Saturday, April 20, 2024

Afghanistan’s Taliban-Run Government not Reliant on Foreign Aid: Mujahid

Immigration News

Nizamuddin Rezahi
Nizamuddin Rezahihttps://www.khaama.com
Nizamuddin Rezahi is a journalist and editor for Khaama Press. You may follow him @nizamrezahi on Twitter.

Taliban authorities rejected the UNOCHA report that Islamic Emirate will collapse due to the prevailing economic and humanitarian crisis in the country.

Zabiullah Mujahid, the Islamic Emirate Spokesperson on Wednesday said on Twitter that the United Nations Office for the Coordination of Humanitarian Affairs (UNOCHA) report that the current Afghanistan administration will collapse due to economic challenges is incorrect.  

The Islamic Emirate has deep roots; it is not a system that simply relies on foreign aid. However, with the grace of Allah and the tremendous efforts the country’s leadership pays, things will gradually improve, Mujahid said.

“Any country that has experienced decades-long war and invasions will have economic problems for some time, but the Islamic Emirate is determined to revive all the economic resources of the country, improve the economy, and major steps have been taken in the past one, and a half years,” Mujahid added.

Mujahid’s claim comes as the country is suffering from a dire economic and humanitarian crisis amid the harsh winter hitting Afghan people the worst. Millions of people are in immediate need of humanitarian aid to survive the harsh winter across the country, with no food, no sources of income, and no prospects.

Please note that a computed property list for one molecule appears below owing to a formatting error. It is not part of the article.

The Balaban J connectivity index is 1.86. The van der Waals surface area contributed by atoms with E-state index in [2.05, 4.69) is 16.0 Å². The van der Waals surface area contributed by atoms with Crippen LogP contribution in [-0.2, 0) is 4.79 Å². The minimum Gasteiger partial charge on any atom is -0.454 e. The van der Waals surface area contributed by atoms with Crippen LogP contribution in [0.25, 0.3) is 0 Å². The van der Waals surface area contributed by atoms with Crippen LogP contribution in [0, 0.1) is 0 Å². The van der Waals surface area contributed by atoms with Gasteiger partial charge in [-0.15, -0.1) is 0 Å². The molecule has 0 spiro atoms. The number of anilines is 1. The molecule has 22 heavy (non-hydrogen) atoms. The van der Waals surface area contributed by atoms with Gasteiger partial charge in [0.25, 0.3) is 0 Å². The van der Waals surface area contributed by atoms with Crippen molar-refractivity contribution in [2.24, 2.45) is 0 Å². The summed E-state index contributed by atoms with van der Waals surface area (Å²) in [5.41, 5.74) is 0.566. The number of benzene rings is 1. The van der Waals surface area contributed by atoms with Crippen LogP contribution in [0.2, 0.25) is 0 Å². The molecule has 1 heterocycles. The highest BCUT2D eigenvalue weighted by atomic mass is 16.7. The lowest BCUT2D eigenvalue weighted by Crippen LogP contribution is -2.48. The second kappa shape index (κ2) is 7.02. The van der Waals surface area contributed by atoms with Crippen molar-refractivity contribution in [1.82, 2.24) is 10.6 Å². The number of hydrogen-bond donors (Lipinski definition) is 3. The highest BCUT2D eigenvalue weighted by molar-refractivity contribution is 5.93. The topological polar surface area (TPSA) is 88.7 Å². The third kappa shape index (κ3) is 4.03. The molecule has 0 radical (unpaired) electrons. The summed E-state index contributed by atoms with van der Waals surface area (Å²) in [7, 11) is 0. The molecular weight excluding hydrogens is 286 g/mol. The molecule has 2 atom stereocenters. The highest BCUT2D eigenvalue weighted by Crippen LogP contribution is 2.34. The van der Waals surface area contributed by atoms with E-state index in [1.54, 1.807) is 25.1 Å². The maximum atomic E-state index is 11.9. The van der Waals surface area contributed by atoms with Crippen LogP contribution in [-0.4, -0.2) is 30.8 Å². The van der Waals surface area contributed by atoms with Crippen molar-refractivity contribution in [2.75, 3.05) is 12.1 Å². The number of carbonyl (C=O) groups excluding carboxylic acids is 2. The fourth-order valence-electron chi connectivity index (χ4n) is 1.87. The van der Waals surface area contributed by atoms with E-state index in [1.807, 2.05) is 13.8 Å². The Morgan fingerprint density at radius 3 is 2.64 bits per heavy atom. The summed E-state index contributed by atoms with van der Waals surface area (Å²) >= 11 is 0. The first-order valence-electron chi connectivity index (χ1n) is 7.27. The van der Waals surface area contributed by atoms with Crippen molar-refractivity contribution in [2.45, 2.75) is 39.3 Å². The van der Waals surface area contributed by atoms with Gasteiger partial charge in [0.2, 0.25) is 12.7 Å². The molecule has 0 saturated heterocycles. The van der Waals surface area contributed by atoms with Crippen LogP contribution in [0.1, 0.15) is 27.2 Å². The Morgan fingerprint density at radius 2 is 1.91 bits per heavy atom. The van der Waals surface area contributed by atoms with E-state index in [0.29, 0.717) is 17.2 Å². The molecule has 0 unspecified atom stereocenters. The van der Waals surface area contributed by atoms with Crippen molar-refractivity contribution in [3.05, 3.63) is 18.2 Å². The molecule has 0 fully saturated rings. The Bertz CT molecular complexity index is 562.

The impact of the recent ban on female employees of non-governmental aid organizations has been disastrous for ordinary people, disrupting aid distribution to vulnerable families during these difficult times.

Meanwhile, since the return of the Taliban to power in August 2021, foreign investment has dropped to zero, with no provision to attract national or international investors to the country. Although some Chinese companies have shown interest in investing in Afghanistan’s mineral sources, security remains a major challenge.

Therefore, unless security is ensured, and the interim regime is recognized by the international community, economic recovery in Afghanistan seems very unlikely in the short or long term.

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